For those of you who have worked with sales, or have stood in front of a customer explaining the latest and greatest from engineering, these were the watchwords. The worst you can do is make a promise, or an implied promise, and then break it. Better is to take a more conservative approach, only promising what you know is rock solid. Anything above and beyond, and you’ll ‘delight’ the customer. Unfortunately, as BGR reported, Sprint hasn’t seem to have learned their lesson. These are the things that lost customers are made of. And, whether Sprint’s decision to outsource operations to Ericsson to permit them to ‘focus’ on their customers will improve things is anyone’s guess.
Customers are precious, especially today. Their loyalties have been shaken, as evidenced by the move to prepaid. The postpaid subscribers that remain are more demanding, and expect a premium experience. I’m sure the folks at AT&T are none too pleased about recent reports on network throughput and reliability. But that’s today’s reality. Everyone’s voice is heard through the power of blogs, Youtube, and other social media. CNN and Fortune now use these as sources. For people a decade or so younger than me, this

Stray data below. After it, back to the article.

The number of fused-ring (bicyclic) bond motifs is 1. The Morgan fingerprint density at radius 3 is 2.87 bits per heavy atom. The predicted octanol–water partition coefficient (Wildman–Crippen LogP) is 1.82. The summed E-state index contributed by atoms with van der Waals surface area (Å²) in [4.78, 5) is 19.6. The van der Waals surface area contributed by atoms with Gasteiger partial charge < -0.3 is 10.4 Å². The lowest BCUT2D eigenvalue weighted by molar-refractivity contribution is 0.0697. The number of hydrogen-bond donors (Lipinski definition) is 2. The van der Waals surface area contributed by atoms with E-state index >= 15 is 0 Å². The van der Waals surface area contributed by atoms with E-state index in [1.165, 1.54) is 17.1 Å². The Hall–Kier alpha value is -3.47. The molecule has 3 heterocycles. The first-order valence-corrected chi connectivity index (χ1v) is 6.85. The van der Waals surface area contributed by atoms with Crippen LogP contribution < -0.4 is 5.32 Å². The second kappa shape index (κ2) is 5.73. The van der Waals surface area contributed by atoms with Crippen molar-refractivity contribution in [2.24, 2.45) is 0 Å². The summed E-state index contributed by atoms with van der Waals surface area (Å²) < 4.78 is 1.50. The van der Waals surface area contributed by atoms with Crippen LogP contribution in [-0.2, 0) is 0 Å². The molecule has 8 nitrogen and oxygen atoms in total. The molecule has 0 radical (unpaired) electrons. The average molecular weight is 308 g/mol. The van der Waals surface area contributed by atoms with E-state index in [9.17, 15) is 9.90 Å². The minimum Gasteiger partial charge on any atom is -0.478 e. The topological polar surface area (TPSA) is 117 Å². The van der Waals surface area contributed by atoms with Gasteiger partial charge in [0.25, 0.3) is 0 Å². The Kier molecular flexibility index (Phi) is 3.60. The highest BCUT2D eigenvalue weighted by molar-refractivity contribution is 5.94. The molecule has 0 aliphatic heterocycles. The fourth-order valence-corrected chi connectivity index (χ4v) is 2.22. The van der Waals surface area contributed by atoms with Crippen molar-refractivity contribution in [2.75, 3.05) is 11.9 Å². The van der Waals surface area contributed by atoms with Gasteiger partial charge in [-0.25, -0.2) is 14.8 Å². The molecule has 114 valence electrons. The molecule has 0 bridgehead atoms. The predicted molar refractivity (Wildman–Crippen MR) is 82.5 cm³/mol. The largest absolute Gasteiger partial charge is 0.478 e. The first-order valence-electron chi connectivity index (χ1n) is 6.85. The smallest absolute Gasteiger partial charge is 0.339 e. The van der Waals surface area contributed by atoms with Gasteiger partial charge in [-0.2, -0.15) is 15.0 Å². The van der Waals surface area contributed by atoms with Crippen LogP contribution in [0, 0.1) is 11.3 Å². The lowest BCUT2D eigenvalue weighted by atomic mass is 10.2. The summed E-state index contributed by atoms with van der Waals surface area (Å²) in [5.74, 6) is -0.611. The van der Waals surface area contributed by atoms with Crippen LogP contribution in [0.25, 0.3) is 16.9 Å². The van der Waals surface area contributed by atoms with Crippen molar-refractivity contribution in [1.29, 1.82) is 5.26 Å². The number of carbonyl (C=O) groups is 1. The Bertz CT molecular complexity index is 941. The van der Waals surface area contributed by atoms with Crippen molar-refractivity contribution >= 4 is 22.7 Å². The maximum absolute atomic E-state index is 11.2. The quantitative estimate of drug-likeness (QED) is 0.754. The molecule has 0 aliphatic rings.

The premium experience customers expect doesn’t end when they push the purchase button on the operator’s website. When calling in for support, they expect first time problem resolution as opposed to a runaround on what ‘might’ be the problem, and they don’t want to die on the vine on the IVR. They want information, and one of Sprint’s problems was not providing accurate updates as to when the phones would actually be available, and where. Much like being in an airport, staring up at the departures screen, and wondering when and if your plane will ever take off. Not fun. It is incumbent upon the operators to look at all phases of the customer interaction, from the first TV ad to contract renewal. Look at the various ways that customers interact, and seek to improve each phase.